City Council District 4 runoff candidate Larry Grohn said Friday a "backlash" is underway against council members who voted for a tax increase. He said if he is able to unseat Jack Benson that all those who voted for the hike will have been put out of office.
Councilman Benson, in the joint appearance at the Brainerd Kiwanis Club, several times said, "That's not true" and "Wrong again" on Grohn declarations.
The runoff election is April 9.
Mr. Grohn, whose contingent at the luncheon included local Tea Party leader Mark West, said if elected he will ask for "a complete audit of all city departments." He said city spending went up 39 percent during the eight years of the Littlefield administration.
Councilman Benson said one tax increase in 11 years was "an investment" and "every bit of it went to the police department" for salaries and equipment. He said police and fire enjoy a substantial benefit program. He said city firefighters have more days off than any other firefighters in the state. He said the police DROP progam results in some retirees getting over $100,000 depending on their level in the department. He defended a program for charging officers who live outside the city limits for vehicle use, saying some live so far out that it hurts their response time. He said when officers park their vehicles in neighborhoods it helps provide security.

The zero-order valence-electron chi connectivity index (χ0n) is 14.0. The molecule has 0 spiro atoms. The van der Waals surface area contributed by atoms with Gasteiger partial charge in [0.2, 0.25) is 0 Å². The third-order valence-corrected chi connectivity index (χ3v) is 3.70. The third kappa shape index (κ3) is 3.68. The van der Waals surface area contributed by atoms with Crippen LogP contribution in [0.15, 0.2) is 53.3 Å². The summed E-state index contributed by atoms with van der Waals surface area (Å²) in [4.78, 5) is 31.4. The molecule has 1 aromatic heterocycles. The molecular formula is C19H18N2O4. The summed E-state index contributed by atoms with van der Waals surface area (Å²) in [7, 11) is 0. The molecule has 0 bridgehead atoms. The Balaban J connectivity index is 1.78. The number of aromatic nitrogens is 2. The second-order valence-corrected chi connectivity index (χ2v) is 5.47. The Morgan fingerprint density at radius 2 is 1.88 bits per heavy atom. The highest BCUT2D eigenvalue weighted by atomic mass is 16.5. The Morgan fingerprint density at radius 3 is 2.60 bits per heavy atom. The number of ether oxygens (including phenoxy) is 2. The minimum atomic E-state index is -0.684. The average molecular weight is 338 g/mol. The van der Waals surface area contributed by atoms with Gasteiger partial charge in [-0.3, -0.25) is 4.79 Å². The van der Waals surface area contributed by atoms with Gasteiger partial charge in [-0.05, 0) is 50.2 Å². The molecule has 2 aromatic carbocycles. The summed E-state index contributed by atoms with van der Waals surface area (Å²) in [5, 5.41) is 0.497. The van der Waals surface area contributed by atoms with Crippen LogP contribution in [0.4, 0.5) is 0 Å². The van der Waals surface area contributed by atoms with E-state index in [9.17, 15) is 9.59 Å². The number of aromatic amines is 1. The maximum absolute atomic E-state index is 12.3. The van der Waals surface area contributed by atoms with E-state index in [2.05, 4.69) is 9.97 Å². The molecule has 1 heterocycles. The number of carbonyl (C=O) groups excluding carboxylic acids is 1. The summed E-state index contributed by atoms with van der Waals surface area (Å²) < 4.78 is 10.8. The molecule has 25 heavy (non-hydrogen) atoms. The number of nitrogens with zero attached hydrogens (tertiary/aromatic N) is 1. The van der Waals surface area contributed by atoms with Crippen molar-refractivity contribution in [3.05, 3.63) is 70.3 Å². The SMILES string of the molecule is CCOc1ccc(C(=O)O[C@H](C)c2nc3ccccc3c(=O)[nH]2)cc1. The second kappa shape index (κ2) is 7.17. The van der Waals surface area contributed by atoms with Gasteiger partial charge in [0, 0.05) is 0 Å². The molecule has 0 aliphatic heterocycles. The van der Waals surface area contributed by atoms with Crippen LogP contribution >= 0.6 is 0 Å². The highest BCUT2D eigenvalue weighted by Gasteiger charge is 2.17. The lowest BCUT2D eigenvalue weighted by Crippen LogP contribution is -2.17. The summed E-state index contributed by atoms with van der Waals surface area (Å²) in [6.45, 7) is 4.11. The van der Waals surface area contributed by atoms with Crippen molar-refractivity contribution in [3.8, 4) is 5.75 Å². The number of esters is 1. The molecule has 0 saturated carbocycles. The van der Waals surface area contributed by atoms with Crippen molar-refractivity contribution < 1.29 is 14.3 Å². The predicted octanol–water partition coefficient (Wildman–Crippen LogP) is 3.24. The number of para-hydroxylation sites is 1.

Mr. Grohn said salaries of city police officers "are some of the lowest in the entire state." He said the program for charging officers for vehicles has caused "huge morale problems" and resulted in situations where an officer who lives on one side of a street has to pay and another on the other side does not. He said the program was touted as bringing in $500,000, but the most has been $134,000.
He said additional police presence is needed, stating there were six homes broken into over a 10-day period a couple of blocks from his East Brainerd home. Councilman Benson said crime peaked in 2009, then went down in 2010 and down further in 2011. He said it was up in 2012, but still below the 2009 level. He said, "We should start with prevention first, then suppression."
Councilman Benson introduced himself as being the youngest principal in the history of the city schools at age 26. He later was assistant superintendent before retiring after 35 years and heading up Big Brothers Big Sisters. Then he got into politics, saying, "I love to serve people."
He said he was appointed to the first local Planning Commission by former fraternity brother Ralph Kelley in 1963 and "became a disciple of sound land use planning." He said he has sought to adhere to the Hamilton Place Plan, saying he has worked against putting commercial - such as an IHOP - in an office/residential area. He said he is proud of sidewalks along Gunbarrel Road. He said more road money has gone into District 4 than all the other districts combined.
Mr. Grohn said a roundabout at Jenkins and Shallowford cost $1.6 million. He said at the same time the city was spending $1.7 million repairing all its other 2,300 miles of streets. Councilman Benson said the city was going to have to spend money on a state widening of Shallowford Road and shifted that money to the roundabout.